past week, on my friend Jae's last night in Las Vegas, we decided to
have an all-American experience.  We decided to go to a drive-in
movie.  Jae had never been to one — I hadn't been to one since my

There's a multi-plex drive-in in North Las Vegas.  It sits in
between a casino and a small private airport.  You can see planes
and helicopters taking off and landing behind the screens during the
show.  The projection seems to be accomplished by some sort of
video system seriously inadequate to the “throw” involved — the
distance between the projector and the screen.  The resulting
image is very indistinct.  The audio is delivered over an FM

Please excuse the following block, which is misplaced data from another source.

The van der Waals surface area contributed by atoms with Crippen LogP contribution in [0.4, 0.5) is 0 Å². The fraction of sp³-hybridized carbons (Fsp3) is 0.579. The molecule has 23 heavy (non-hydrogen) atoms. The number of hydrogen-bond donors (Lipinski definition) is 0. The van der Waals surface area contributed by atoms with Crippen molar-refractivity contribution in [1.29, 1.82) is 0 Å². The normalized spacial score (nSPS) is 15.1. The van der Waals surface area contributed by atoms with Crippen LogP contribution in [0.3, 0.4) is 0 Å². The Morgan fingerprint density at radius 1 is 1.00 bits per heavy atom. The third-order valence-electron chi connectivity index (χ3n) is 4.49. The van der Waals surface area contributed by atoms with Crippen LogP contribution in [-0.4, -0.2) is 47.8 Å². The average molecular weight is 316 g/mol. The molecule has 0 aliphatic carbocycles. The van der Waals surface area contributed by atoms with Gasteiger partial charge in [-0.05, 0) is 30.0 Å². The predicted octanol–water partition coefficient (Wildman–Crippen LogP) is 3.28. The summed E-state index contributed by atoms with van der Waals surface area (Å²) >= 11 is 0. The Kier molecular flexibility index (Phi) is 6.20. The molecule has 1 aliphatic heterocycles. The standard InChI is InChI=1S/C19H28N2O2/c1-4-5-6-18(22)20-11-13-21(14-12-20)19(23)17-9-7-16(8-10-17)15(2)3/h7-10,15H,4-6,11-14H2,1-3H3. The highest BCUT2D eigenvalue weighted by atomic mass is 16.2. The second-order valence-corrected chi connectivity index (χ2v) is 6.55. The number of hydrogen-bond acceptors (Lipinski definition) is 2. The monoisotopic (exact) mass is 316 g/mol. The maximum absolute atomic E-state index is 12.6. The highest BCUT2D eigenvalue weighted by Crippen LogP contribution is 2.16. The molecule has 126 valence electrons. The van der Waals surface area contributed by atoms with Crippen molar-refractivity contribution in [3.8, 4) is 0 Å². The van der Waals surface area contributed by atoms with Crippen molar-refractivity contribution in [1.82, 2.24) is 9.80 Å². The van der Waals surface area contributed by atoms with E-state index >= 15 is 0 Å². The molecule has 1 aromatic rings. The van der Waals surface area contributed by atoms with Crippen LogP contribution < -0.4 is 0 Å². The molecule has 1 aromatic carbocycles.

station on your car radio and sounds way worse than normal FM reception.

The whole scene has a quality of desolation.  The experience is
clearly designed for people who just want to say they've been to a
drive-in movie.  I suppose the enterprise could also qualify as
what real estate speculators call “ground cover” — something to bring
in a little income on a property that will be developed more
spectacularly at some future date.

We “saw” Enchanted, which was
fun, even with the fuzzy, washed-out picture and the static-ravaged
sound.  We enjoyed the surreal spectacle of it all.  This is
what seeing movies in Hell will be like — and that's enough to get you
to try a little bit harder to make it to Heaven, where the movie
theaters will probably be almost as good as those at the Arclight complex in Los Angeles.